June 18, 2009

Mamma Roma (Pier Paolo Pasolini, 1962)

A woman enters a life of ill repute in order to make ends meet. At an early age she gives up her son with a promise to resume her life with him one day. Sixteen years later she has earned enough to break free from her past indiscretions. She picks up her boy and takes him off to Rome to start their new life. He is a symbol of her salvation – but she is already tarnished and cannot escape. She cannot escape her pimp--who refuses his own escape into a life of marriage and work in the sticks. She also cannot give up her "friends" from the street. This is who she turns to for aid. As for her son, he cannot assimilate. He is not the bright, neer-de-well child she had hoped he might be. In the end he bares her cross; but she is not saved through his death. The closing shot: Mamma Roma staring out her window at the Vatican and the only true source of salvation? Pasolini again weaves an undercurrent of religion, politics and philosophy under the surface of his filmic parable. Beautifully scripted and shot.

June 10, 2009

Kingdom of Heaven (Ridley Scott, 2005)

I know I have reviewed this before, but had picked it up the other night to watch once again. There is a bitter irony to the title of this film, as the Crusades did anything but bring about the Kingdom of Heaven. In a pluralistic sense, something this film pushes towards, that is the beauty of Jerusalem. There's an Alpha Blondy song where he sings, "Christians, Jews, Muslims we can all be free. To live together and pray. Amen. Let’s give thanks and praises.” That is what this film is about in many ways. Praying together--and fighting together for a mutual cause. The cause of a pluralistic Jerusalem, shared by the people of the book. As-Salaam-Alaikum. A greeting which itself feels the bitter sting of irony as we witness the next round of Crusaders from France heading toward Jerusalem at the end of the film. Off to disrupt any semblance of peace. I'll get off my horse for now.

June 9, 2009

Caracas: Love Unto Death (Gustavo Balza, 2000)

There are lots of subtleties in this Venezuelan film and first effort from Gustavo Balza. We get a sense of the terrain: street violence, Catholicism, corrupt police, music, large apartment complexes, family dynamics, absent fathers and very present priests. We enter a family where unplanned pregnancies are a pattern and now a new generation of unplanned children is about to begin through the pregnancy of Aixa. Her grandmother, who has raised her, is encouraging abortion and confers with her doctor who is contemplating whether he will do this. Her priest fights against it. The father of the child is a street thug and murderer. He and his partner are always at the outskirts of this film, and yet it is their actions that have brought the family, the doctor, and the priest to deal with much deeper issues. The film gives us clues relating to the past lives of central characters, but does not fully flesh those out, and that is fine. There is no time to fully dwell on the past in this world where the present is demanding the attention of all. Balza presents a rich tapestry of interwoven story lines all building to an unexpected end.

June 5, 2009

Anthem (Bill Viola, 1983)

A US Flag. A low hum. Woods. Lamp in a dark room. Factory. Man in white shirt. Eyeball. Girl in train station. Woods. Sap on tree. Several Shots. Snake crawling up tree. Girl in train station. Hum. Microscope shot. Cityscapes. Girl in train station. Smoke stacks. Bridges. Veins in arm. Rifinery. Flame. Howl in slow mo. Girl in train station. Steam. Fog. Lights in fog. Flashing lights on vehicles. Night light. Light on stove. Soft lit living room. Pillow. Woman’s eye. Lamp. Bread. Girl in train station. Cantaloupe and knife. Girl in train station. Melon seeds. Hand by leg. Cat scan. Oil rig by bridge. Different tones of slow screen. Semi. Workers. Rig. Machine. Fire. X-Ray. Vent. Surgery. Bird. Hall. Girl stoops over and picks up glass of water and drinks. Blade. Man working with machines. More intense scream. Surgery. Heart beating. Dialysis machines. Eyeball propped open. Body part. Chest sewed together. Eye surgery shots. Medical shots. Skull. Black. Girl in train station. Screaming. Howl in slow mo. Stays on girl in train station for extended period of time. Abandoned spaces. Oil rig. Girl in train station. Safeway. Phone booths. People on the street. Beach shots. Necklace. Girl in train station. Black. [Anthem=chorus sung repetitively between each verse of a psalm]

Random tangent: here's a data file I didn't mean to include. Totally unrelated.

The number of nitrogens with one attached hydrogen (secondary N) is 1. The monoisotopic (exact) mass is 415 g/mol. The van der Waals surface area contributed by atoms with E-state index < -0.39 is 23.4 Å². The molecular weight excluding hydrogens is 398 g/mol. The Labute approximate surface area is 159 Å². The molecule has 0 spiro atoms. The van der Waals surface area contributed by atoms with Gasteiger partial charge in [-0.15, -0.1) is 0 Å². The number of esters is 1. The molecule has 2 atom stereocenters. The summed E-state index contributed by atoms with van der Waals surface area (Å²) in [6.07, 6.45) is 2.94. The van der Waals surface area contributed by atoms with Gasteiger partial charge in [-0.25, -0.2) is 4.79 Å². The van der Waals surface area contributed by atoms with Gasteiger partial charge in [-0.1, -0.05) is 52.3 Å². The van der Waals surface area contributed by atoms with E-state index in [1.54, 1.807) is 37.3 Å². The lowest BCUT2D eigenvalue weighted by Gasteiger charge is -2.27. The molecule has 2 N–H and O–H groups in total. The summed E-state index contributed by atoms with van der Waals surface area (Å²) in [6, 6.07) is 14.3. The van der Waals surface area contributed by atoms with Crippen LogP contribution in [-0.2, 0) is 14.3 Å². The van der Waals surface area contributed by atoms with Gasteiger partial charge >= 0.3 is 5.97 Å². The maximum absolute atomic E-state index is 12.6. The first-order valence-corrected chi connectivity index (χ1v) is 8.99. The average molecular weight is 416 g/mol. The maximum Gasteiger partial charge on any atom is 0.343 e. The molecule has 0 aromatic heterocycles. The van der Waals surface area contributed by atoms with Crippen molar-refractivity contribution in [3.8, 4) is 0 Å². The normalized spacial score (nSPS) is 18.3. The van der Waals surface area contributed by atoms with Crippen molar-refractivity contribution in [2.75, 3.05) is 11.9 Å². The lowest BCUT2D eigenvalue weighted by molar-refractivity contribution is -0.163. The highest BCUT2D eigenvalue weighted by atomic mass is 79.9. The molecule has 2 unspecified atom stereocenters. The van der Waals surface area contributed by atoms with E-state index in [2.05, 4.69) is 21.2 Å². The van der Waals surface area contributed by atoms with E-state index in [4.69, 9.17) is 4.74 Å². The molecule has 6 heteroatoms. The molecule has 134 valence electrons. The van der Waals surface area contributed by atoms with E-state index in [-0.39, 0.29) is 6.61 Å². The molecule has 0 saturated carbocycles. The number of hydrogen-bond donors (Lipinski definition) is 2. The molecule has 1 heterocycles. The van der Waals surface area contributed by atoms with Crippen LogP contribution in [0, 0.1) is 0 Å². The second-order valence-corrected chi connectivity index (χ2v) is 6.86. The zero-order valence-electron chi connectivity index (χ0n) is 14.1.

Die Fälscher/The Counterfeiters (Stefan Ruzowitzky, 2007)

The Counterfeiters is a different kind of war film. At times "Hogan's Heroes" came to mind--in terms of the relationship between "Sally" and Herzog being akin to that of Klink and Hogan. At other times Renoir's "Grand Illusion" came to mind. Especially the scene where they have a festival celebration with several of the inmates dancing in drag. Sally is our tragic figure and our hero. He is a Russian Jew living a counterfit life. In other words it is not the life he intended. But that life was robbed of him long ago. And then again his life as a counterfitter in Germany was robbed of him. And in a way his life as a counterfitter for the Third Reich was also robbed of him through the allied victory. Many ways to play on the title. It is a World War II film; it is a concentration camp film; it is a film about the treatment of Jews and yet it is different. As a viewer of this film one brings their own cinematic experience of the war and the holocaust with them into the viewing of this film. This Academy Award winner--Best Foreign Language Film--is worth a gander and will likely stir up some interesting conversation.